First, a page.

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My Hero the Hitman is a unique look at Shane Stant. One of the most infamous moments of the 1990s was the attack on Nancy Kerrigan. The event was the subject of news coverage and spoofs and is still a part of the media landscape today. Stant would eventually be found guilty of the assault. At the time, his sister Maile was two years old. The documentary examines how she tries to reconcile the brother she has always known with the person everyone else knows him as.
The title sounds like a dark comedy or metaphor. Instead, writer-director Justin Kawika Young plays everything straight. The film is not mean to be funny and there is no deeper meaning in the name. My Hero the Hitman is literal. All of Maile’s life, her brother was there to protect her. This includes keeping her safe from her abusive father. Yes, the world knew him as the man who hit Kerrigan with a pipe, but to his sister, he was a hero.
It is an interesting and bold direction to take. As controversial as the incident was in 1994, it was not one that was clouded with doubt. Stant was clearly guilty and he was not misled into believing he was doing anything but what he did. Wisely, Young does not try to defend what happened. Instead, it is sets the foundation for the rest of the story. It is a about redemption and family bonds.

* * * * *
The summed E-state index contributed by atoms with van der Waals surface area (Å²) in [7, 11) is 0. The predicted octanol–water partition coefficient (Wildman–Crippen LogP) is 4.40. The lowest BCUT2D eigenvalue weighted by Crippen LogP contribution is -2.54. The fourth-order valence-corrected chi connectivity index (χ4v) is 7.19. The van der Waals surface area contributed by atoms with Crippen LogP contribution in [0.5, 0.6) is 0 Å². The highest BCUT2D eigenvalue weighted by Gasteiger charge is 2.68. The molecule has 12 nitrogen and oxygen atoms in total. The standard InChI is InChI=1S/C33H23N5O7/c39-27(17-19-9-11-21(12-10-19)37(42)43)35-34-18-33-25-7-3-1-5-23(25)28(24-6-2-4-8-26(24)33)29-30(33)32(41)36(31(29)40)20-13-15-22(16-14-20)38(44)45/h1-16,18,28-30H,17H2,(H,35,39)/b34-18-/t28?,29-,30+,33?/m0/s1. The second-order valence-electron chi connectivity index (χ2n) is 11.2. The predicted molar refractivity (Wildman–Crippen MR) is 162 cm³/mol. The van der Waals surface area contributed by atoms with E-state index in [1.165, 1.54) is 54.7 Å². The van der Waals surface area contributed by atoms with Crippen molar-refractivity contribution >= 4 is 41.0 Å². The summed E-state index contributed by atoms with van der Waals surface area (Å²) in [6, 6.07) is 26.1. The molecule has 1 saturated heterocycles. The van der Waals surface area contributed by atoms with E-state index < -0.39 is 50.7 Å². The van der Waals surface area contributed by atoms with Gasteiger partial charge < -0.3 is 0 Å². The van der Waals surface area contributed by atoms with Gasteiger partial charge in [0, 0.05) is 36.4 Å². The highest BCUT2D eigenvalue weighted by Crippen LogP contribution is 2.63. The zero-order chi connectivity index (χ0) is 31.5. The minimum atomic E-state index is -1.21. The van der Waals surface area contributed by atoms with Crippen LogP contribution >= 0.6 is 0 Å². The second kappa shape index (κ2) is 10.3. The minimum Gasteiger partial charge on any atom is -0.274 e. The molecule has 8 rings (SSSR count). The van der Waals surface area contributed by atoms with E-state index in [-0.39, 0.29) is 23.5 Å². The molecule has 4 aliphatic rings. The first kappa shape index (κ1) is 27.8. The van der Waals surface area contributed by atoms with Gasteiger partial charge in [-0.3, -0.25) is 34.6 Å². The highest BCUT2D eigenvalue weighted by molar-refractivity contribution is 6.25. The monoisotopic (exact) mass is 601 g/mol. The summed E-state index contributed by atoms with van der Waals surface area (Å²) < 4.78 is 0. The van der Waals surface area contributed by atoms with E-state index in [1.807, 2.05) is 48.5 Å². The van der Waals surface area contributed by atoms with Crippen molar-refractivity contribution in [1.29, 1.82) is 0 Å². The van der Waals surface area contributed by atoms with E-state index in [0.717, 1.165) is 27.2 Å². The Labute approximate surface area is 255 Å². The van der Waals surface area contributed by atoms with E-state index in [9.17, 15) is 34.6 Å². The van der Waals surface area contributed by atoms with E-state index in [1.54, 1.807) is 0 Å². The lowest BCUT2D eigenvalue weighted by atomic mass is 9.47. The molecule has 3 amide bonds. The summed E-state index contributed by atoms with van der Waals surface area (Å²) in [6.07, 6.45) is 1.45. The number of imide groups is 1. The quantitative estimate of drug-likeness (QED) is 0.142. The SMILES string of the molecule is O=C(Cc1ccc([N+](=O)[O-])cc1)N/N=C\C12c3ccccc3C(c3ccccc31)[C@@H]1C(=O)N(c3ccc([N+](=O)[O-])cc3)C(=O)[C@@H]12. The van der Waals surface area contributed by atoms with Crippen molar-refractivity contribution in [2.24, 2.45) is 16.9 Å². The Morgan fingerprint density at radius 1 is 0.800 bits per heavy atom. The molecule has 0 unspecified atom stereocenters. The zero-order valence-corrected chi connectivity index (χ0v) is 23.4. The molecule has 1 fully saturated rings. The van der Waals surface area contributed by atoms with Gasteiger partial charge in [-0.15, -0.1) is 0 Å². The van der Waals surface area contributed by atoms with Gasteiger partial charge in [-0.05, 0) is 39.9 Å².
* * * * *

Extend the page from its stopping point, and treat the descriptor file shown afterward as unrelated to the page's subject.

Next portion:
My Hero the Hitman strikes a good balance. This is Maile’s story about her brother, with whom she has positive interactions. It may seem strange to focus on the good side of someone who assaulted another person, but that is a running theme of the documentary. It does not go out to excuse Stant’s actions; it is just a look a part of his life that was never talked about.
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